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Building Obama's lean startup in America's biggest bureaucracy

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Elaine Chen Innovation Consultant, Senior Lecturer, MIT Sloan School of Management

What do you do when tasked with making the US government work like a lean startup? "Just start," advises Hillary Hartley. Or, as we say in startup country: "JFDI."

Hartley is the cofounder and deputy executive director of 18F, a government organization that causes quite a bit of cognitive dissonance. On the one hand, it's a team firmly embedded within the 11,495-person General Services Administration (GSA), with a $23.9 billion operating budget. Yet its website explains that it's "built in the spirit of America's top tech startups."

Launching a lean startup in the federal government

18F is one of the "Obama lean startups" created under the leadership of former US Chief Technology Officer Todd Park, who was tasked with the mission of remaking the aging and in many cases woefully outdated digital infrastructure underneath the government. The big idea behind 18F is to leverage world-class designers, developers, and product specialists from the tech industry to do projects with government agencies and show them how to work like lean startups.

18F is a digital consultancy that both builds and implements tools and services for government agencies. They consult with agencies to help them define technology projects and select the best contractors to do the work, such as the Agile Delivery Services BPA, a blanket purchase agreement to help agencies find higher-quality professional services, or 18F Consulting, which provides design thinking and technical acumen on a short-term basis to help agencies acquire better software.

No easy task: Making government agile, fast

The amazing thing about 18F and the U.S Digital Service (another Obama lean startup), is how it gets any work done at all. "Government," "agile," and "fast" aren't exactly synonymous. As Hartley mentioned in a panel hosted by Todd Park at the 2014 Lean Startup Conference in San Francisco, the founding members of 18F quickly realized they had two immediate challenges: hiring and software deployment.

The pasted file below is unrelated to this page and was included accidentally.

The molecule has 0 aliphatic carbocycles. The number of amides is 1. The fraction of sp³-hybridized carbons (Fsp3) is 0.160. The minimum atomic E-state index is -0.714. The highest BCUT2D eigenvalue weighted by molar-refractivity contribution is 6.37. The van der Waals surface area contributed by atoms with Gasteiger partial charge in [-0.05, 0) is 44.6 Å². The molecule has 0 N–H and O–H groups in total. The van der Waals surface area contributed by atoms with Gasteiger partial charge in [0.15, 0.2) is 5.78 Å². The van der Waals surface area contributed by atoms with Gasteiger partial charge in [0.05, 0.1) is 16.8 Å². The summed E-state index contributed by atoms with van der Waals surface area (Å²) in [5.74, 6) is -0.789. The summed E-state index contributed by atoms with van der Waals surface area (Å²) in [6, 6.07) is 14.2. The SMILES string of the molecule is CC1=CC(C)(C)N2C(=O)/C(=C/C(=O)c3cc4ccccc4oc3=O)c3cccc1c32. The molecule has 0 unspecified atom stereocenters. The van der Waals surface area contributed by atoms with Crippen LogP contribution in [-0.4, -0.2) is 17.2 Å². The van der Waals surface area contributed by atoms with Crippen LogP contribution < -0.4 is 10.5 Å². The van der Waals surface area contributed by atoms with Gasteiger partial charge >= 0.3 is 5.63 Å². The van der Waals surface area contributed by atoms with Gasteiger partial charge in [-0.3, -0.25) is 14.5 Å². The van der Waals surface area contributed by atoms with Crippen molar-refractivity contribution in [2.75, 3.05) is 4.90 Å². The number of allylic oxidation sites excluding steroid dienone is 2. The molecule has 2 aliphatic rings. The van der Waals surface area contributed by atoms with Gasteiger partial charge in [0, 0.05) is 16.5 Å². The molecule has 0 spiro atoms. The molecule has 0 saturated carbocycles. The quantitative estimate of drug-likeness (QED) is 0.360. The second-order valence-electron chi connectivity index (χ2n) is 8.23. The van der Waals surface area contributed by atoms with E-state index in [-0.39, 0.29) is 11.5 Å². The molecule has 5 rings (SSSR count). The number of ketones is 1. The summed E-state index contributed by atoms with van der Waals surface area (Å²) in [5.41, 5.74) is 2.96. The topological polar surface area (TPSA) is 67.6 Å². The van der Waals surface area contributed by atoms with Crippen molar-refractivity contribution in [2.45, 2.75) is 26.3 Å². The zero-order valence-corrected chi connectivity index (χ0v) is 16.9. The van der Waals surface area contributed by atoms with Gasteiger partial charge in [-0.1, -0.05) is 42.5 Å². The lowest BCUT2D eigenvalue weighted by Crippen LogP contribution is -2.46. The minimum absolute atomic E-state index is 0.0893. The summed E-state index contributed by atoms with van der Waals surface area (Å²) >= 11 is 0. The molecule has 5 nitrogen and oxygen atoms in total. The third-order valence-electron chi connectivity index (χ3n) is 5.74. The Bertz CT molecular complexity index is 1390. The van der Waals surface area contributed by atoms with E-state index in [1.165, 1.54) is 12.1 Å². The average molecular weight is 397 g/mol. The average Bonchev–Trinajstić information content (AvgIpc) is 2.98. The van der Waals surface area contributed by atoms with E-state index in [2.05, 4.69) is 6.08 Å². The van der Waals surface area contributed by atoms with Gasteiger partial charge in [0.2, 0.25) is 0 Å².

The normal hiring process can take six to nine months from the time a candidate applies for a job to the time the candidate is offered that job. The amount of time it takes for a software prototype to be approved to go live for user testing (deployment) generally hovers around six to 14 months. For 18F to deliver on its mission of changing how the government builds and buys technology services, it needs to be able to perform these tasks as quickly as a company in the private sector. This means they had to cut lead times down to weeks.

How did they do it? By working within the rules to find inventive ways to get things done. Hartley mentioned how they gained traction quickly: "It is OK to hack your way around the rules, but you have to stay aligned with them. And as soon as something works, formalize it, memorialize it, so that it can be reused, not only by your team but also by other teams." For example, WIRED reports they were able to cut the hiring time by a whopping 70 percent by finding an uncommonly used rule within the federal hiring process.

Disruption needs champions

For this, they needed air cover. Just like an innovative team trying to do something disruptive inside a large organization, they need internal champions who encourage and support them and can connect them to key stakeholders. 18F's biggest champion was none other than former GSA Chief Dan Tangherlini, the one who encouraged them to "JFDI."